Mr. Attenborough told me they both wanted to visit me in New York so that we could spend time with the script and discuss other aspects of the upcoming production. I was asked to set aside a day for this purpose and I did so. When Attenborough arrived in New York last October, sans Mr. Constable, we spent several hours together discussing the play; I loaned him still more archival materials I thought would help him understand the work.
It was not until that evening, when he met me for dinner at an upscale Harlem restaurant (and very nervous about being on 125th Street) that he told me he had commissioned a derivative play and intended to perform it. Nick Curtis's May 15 piece in the Evening Standard quotes Attenborough: 'Our resident writer, Roy Williams, was greatly inspired by Ward's play and we commissioned him to write one himself, which compares and relates the social and political conditions for black people in England today with their ancestors in Chicago 70 years ago. This resulted in a 70-minute play Out of the Fog, performed over two weeks during the day to invited audiences of over 1,000 mesmerised and delighted local teenagers, most of whom happened to be black. . . . Last month, [audiences] have been to see daytime performances of [the play], in which a contemporary black family is visited by a ghostly character from Ward's play.'
The next day, I withdrew my consent from Almeida by sending them a 'Cease and Desist' letter. It read, in part, 'What is most disturbing to me . . . is the cavalier manner in which you mentioned (in a deliberately understated tone) your having 'commissioned' a new work to be written, produced, performed, and, I would assume, copyrighted; a work for which you can claim absolutely no right to create or to contemplate creating. Yet you baldly explained that this work is a 'sequel' to Big White Fog, using the characters of the four Mason children created by Theodore Ward: Caroline, Phillip, Lester and Wanda.' I was stunned to learn that Almeida has gone forward anyhow.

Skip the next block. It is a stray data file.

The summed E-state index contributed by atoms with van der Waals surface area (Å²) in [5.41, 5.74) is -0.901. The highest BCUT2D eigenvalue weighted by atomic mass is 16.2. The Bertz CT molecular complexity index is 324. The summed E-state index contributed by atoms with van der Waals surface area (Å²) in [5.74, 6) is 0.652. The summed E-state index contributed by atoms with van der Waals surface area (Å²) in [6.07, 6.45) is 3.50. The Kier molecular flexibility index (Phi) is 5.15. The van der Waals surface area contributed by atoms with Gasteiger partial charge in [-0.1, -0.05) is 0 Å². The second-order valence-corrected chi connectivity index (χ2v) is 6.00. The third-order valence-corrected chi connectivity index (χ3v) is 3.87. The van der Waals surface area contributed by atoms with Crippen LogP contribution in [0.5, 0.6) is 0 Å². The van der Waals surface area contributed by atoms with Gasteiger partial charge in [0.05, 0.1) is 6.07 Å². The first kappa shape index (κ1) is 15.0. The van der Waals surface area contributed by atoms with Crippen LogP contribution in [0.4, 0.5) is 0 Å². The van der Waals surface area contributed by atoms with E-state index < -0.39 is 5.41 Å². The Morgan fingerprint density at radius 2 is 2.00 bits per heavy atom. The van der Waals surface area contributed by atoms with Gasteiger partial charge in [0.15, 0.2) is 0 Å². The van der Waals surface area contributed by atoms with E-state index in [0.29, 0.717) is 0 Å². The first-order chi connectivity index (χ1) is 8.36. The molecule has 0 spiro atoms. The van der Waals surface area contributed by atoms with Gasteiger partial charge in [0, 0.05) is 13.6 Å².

Black creative artists in the United States have struggled for decades to retain the right to benefit from their own work and to determine its use. Instead, Mr. Attenborough has cleverly exploited the long-term estrangement of two sisters in order to hold himself out as the anointed producer and offer to the public work over which he has no real authority.
Mr. Attenborough's clever omission of our extensive interaction was bad enough. His craven reference to my mother's having given her blessing is especially pathetic: 'I'm thankful that she was delighted at the prospect of our imminent production.' Mrs. Ward, who was divorced from my father 1966, spent the past several years in an assisted living facility, suffering from a dementia that severely impaired her ability to effectively communicate, let alone express her support for an enterprise she could not possibly have understood was being contemplated.